'That blond guy,' Klinsmann's epithet in one cavernous bar here, has precipitated a tremor of interest in a land of non-believers, a service worthy of a Fifa award to accompany his accolade for 'Most Memorable Moment' in Germany's opening victory over Bolivia at Soldier Field. The 29-year-old's goal received extensive coverage in an American media which seems to have embraced, however temporarily, the world's game. Yesterday's Chicago Tribune featured more 'soccer' than Sunday's big wins for the White Sox and Cubs, including a full-page graphic on how to dummy defenders and execute bicycle kicks.
If Klinsmann has excited Illinois, his goal has relaxed Berti Vogts' world champions. Group C had appeared the most routine of the six sections, with Germany and Spain, who meet at Soldier Field tonight, considered certain qualifiers while Bolivia and South Korea contest third place. But Spanish ambition was damaged by the Asians' late draw and the dismissal of Miguel Angel Nadal, whose two-match suspension for a tackle from behind emphasised Fifa's strong line on cynical football. 'It's totally unfair and out of proportion,' Javier Clemente said of the ban on his captain.
Questions about Spanish potential revealed little of Vogts' true thoughts, although he stressed his 'great respect for them'. Of Germany's own preparations, carried out with great efficiency at Hinsdale Central High School outside the Windy City, Vogts became more expansive. 'I feel from our training sessions that our speed is coming back,' he added, 'and all our players are in good shape.'
Vogts' settled side contrasted with Clemente's disorientated party. South Korea earned substantial praise for their comeback, but Clemente knows that even with 10 men a team considered prospective quarter-finalists should have held on for victory. The draw, while not a disaster, has simply made qualifying marginally more awkward. But the absence of the commanding Nadal has inevitably weakened Spain's defence.
Clemente, who insisted that 'spirits are high', has recalled Andoni Zubizarreta, Barcelona's experienced goalkeeper, who was suspended for the South Korean game. He is hoping for uplifting performances, both collectively and individually. Reviving the spirit and muscular endeavour that brought Spain a deserved qualifying victory in Dublin is part of the plan to undermine German hegemony.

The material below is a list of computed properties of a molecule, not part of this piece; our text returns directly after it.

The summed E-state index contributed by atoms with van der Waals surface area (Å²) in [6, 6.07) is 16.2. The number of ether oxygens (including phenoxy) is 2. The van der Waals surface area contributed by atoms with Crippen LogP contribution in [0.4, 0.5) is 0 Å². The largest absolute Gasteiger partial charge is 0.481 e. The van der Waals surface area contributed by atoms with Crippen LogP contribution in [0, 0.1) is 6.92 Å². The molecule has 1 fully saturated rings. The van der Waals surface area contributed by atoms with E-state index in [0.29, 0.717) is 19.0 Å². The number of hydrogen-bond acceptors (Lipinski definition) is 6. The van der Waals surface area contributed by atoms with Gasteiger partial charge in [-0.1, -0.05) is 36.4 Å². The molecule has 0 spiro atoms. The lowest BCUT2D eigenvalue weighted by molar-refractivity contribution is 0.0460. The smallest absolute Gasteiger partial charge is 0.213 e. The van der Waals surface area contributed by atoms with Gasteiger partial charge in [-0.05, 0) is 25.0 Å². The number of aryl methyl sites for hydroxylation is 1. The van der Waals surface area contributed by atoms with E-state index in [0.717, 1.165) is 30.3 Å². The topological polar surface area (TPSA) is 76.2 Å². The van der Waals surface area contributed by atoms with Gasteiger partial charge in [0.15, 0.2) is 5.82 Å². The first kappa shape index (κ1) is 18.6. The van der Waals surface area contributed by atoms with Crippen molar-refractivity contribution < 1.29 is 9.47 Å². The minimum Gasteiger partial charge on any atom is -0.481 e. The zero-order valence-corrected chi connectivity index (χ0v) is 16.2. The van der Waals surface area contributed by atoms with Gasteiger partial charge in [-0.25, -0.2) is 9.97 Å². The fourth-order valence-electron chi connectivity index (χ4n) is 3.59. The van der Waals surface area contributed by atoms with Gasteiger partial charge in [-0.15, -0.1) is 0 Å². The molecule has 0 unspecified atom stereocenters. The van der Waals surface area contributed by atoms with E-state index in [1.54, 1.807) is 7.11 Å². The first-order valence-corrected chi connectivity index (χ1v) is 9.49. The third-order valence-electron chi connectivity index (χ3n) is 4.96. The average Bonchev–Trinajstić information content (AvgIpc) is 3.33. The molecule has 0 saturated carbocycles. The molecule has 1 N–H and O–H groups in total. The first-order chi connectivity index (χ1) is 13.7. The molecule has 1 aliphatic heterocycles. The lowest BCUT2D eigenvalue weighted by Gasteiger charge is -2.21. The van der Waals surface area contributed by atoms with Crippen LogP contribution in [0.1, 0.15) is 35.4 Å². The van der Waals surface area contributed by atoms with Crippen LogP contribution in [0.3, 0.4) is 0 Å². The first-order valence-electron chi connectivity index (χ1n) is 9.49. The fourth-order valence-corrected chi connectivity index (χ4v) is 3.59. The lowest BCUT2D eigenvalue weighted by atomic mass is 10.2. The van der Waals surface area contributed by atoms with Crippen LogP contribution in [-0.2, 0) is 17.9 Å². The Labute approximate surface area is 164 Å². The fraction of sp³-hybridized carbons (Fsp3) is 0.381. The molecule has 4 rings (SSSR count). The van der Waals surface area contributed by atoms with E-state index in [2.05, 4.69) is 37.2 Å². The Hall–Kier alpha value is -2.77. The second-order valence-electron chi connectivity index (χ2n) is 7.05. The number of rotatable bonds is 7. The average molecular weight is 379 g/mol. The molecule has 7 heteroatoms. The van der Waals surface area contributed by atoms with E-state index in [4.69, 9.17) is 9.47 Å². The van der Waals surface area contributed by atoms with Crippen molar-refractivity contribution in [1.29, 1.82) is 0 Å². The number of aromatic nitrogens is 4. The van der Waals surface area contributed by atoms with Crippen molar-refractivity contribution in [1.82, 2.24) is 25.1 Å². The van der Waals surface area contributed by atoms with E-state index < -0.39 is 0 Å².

Once a platform of midfield containment has been established, Clemente will look for a pair of tyros to dominate the ageing champions: Josep Guardiola, a former Barcelona ballboy on the edge of widespread international recognition, and Julen Guerrero, Athletic Bilbao's piano-playing 20-year-old.
Guardiola and Guerrero, though, are likely to be too inexperienced to combat so many veterans of Italia '90, who are now moulded into an increasingly tight 4-5-1 formation. Germany should have little trouble in recording their third successive finals victory over Spain and the smart Deutschmarks are going on those scorelines from Villa Park in 1966 and Barcelona 12 years ago: 2-1.
GERMANY (probable): Illgner (Cologne); Matthaus (Bayern Munich), Brehme (Kaiserslautern), Berthold (VfB Stuttgart), Kohler (Juventus), Effenberg (Fiorentina), Sammer (Borussia Dortmund), Strunz (VfB Stuttgart), Hassler (Roma), Moller (Juventus), Klinsmann (Monaco).
SPAIN: Zubizarreta (Barcelona); Ferrer (Barcelona), Abelardo (Sporting Gijon), Hierro (Real Madrid), Goicoechea (Barcelona), Guardiola (Barcelona), Sergi (Barcelona), Caminero (Atletico Madrid), Alkorta (Real Madrid), Salinas (Deportivo La Coruna), Luis Enrique (Real Madrid).
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